Crazy Quilt History: A Victorian Craze
Victorian Antique Embellished Embroidered Crazy Quilt This magnificent Victorian era antique embellished embroidered crazy quilt dates from It is all hand stitched and made up of a variety of colorful silk and velvet dress fabric remnants. This extravagantly embellished crazy quilt patch style pattern design has a variety of hand stitching needlework.
There are hand painted silk patches of flowers, birds, a girl and her cat. There is an embroidered circular fan design, embroidered flowers, leaves, anchor, initials and date of “”.
Mennonite Crazy QUILT Black Border. AU $ + Shipping. Antique American Crazy Quilt, velvet silk embroidered flowers signed & dated. AU $3,
Crazy Quilting, that wonderful Victorian pastime, is enjoying an immense resurgence in popularity. However, crazy quilting is somewhat of a misnomer. It is not quilted like a typical quilt, that is, no quilting stitches nor batting are employed in its construction. Also, one’s mental balance does not have to be in question to crazy quilt! Rather, a crazy quilt is a unique conglomeration of randomly pieced fancy fabrics with embroidered embellishments on nearly every seam and patch.
But it did not start out this way. The evolution of the Crazy Quilt, as we recognize it today, is a journey that illustrates the triumph of women’s imaginativeness and ingenuity in the face of unimaginable trials and tribulations.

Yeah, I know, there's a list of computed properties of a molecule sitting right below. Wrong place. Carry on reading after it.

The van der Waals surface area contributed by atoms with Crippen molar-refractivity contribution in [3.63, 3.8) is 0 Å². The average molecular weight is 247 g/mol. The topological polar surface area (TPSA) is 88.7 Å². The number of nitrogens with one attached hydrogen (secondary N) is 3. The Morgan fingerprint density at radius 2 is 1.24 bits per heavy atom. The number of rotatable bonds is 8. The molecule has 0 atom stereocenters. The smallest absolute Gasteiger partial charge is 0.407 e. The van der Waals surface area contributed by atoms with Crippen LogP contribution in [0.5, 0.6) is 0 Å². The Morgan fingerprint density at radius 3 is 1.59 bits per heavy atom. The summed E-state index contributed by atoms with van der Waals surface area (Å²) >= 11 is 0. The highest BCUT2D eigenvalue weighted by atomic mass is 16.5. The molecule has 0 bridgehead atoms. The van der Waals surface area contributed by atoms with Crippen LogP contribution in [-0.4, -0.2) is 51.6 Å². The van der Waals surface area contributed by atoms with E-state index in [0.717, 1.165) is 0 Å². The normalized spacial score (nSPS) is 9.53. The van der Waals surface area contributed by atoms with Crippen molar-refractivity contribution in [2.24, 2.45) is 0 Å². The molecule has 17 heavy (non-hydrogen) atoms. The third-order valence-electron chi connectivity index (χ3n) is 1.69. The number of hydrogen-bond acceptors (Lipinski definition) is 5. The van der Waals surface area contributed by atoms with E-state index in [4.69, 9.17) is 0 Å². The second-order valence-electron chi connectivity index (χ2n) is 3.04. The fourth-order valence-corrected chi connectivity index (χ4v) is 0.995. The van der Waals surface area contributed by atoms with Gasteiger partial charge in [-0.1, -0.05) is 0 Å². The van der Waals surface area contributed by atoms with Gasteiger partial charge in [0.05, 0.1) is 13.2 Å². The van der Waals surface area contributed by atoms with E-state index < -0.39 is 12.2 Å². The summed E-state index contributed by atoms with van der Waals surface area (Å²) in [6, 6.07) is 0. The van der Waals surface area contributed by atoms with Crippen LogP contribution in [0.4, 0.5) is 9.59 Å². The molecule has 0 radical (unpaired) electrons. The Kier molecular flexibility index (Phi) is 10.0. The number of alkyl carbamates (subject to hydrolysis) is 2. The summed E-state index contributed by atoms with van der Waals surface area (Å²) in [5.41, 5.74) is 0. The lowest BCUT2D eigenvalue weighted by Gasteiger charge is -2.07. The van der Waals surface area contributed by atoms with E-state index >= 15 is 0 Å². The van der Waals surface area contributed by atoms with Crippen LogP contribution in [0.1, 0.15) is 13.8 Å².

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The term ” crazy quilting ” is often used to refer to the textile art of crazy patchwork and is sometimes used interchangeably with that term. Crazy quilting does not actually refer to a specific kind of quilting the needlework which binds two or more layers of fabric together , but a specific kind of patchwork lacking repeating motifs and with the seams and patches heavily embellished. A crazy quilt rarely has the internal layer of batting that is part of what defines quilting as a textile technique.
Crazy quilts differ from “regular” quilts in other ways as well. Because the careful geometric design of a quilt block is much less important in crazy quilts, the quilters are able to employ much smaller and more irregularly shaped pieces of fabric.
Dec 26, – Crazy Quilt that I purchased at Auction. The date is stitched in it.
They made the production of a families clothing, MUCH easier, and this, coupled with the ability to purchase ready made cloth, allowed the American woman more time, from what had been a pretty utilitarian need for clothing a family, and to allow her to create with an eye toward beauty There is often a similarity in design, from state to state, and it sure would be wonderful to trace one, from place to place – quilter to quilter.
These 4 block appliques continued well into the s, depending on where the quilter lived In , the American public was introduced, though the World Exposition in Philly, to fabrics and designs from all over the world This helped to usher in the next big change in quilts Woman, freed from the need to produce fabric and hand sew clothing, were now able to create these works of art, and decorate them with wonderful embroidery.
Those of fancy fabrics were never utilitarian items, but used for ‘show’, while a country cousin might be made of wool or less showy fabrics The maker obviously wanted a ‘fancy’ quilt but didn’t have enough fancy fabric, so she used what she did have and coupled it with wool. The maker obviously wanted a crazy quilt, but didn’t have the fabrics, so she made a plain patched quilt, but decorated the simple blocks with some fancy top stitching.